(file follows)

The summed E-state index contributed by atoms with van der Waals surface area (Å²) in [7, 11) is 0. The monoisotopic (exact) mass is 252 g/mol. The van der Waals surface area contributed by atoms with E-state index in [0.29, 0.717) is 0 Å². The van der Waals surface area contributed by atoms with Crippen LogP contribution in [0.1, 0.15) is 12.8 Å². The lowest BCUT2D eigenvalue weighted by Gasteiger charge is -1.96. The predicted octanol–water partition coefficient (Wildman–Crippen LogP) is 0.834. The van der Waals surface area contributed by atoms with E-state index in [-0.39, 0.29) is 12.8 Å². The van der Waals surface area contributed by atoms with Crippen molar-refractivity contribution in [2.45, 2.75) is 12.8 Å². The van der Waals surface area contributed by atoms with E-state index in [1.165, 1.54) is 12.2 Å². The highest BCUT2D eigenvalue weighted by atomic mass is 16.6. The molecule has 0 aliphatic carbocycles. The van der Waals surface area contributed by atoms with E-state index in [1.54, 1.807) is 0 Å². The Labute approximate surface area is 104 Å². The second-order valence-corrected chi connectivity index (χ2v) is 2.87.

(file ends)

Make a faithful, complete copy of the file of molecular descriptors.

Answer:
The summed E-state index contributed by atoms with van der Waals surface area (Å²) in [7, 11) is 0. The monoisotopic (exact) mass is 252 g/mol. The van der Waals surface area contributed by atoms with E-state index in [0.29, 0.717) is 0 Å². The van der Waals surface area contributed by atoms with Crippen LogP contribution in [0.1, 0.15) is 12.8 Å². The lowest BCUT2D eigenvalue weighted by Gasteiger charge is -1.96. The predicted octanol–water partition coefficient (Wildman–Crippen LogP) is 0.834. The van der Waals surface area contributed by atoms with E-state index in [-0.39, 0.29) is 12.8 Å². The van der Waals surface area contributed by atoms with Crippen molar-refractivity contribution in [2.45, 2.75) is 12.8 Å². The van der Waals surface area contributed by atoms with E-state index in [1.165, 1.54) is 12.2 Å². The highest BCUT2D eigenvalue weighted by atomic mass is 16.6. The molecule has 0 aliphatic carbocycles. The van der Waals surface area contributed by atoms with E-state index in [1.54, 1.807) is 0 Å². The Labute approximate surface area is 104 Å². The second-order valence-corrected chi connectivity index (χ2v) is 2.87.